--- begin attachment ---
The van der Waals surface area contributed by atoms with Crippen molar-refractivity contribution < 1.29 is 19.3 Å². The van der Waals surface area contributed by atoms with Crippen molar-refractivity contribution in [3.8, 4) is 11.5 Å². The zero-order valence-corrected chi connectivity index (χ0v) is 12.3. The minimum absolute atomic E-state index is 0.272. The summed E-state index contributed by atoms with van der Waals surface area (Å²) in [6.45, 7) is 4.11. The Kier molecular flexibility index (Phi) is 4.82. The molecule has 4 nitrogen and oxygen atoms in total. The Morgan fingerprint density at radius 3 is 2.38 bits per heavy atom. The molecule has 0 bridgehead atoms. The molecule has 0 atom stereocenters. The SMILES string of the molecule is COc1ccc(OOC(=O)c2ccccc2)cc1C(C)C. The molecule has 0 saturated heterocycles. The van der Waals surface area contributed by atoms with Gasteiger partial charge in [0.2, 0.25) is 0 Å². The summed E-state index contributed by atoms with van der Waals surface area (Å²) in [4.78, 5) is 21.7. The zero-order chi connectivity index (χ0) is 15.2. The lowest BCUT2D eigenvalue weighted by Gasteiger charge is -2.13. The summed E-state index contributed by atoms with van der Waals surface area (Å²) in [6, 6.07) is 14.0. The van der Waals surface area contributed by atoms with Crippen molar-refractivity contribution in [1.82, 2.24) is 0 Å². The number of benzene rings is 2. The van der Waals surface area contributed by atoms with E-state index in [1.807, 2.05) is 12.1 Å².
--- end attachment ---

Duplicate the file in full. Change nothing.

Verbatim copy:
The van der Waals surface area contributed by atoms with Crippen molar-refractivity contribution < 1.29 is 19.3 Å². The van der Waals surface area contributed by atoms with Crippen molar-refractivity contribution in [3.8, 4) is 11.5 Å². The zero-order valence-corrected chi connectivity index (χ0v) is 12.3. The minimum absolute atomic E-state index is 0.272. The summed E-state index contributed by atoms with van der Waals surface area (Å²) in [6.45, 7) is 4.11. The Kier molecular flexibility index (Phi) is 4.82. The molecule has 4 nitrogen and oxygen atoms in total. The Morgan fingerprint density at radius 3 is 2.38 bits per heavy atom. The molecule has 0 bridgehead atoms. The molecule has 0 atom stereocenters. The SMILES string of the molecule is COc1ccc(OOC(=O)c2ccccc2)cc1C(C)C. The molecule has 0 saturated heterocycles. The van der Waals surface area contributed by atoms with Gasteiger partial charge in [0.2, 0.25) is 0 Å². The summed E-state index contributed by atoms with van der Waals surface area (Å²) in [4.78, 5) is 21.7. The zero-order chi connectivity index (χ0) is 15.2. The lowest BCUT2D eigenvalue weighted by Gasteiger charge is -2.13. The summed E-state index contributed by atoms with van der Waals surface area (Å²) in [6, 6.07) is 14.0. The van der Waals surface area contributed by atoms with Crippen molar-refractivity contribution in [1.82, 2.24) is 0 Å². The number of benzene rings is 2. The van der Waals surface area contributed by atoms with E-state index in [1.807, 2.05) is 12.1 Å².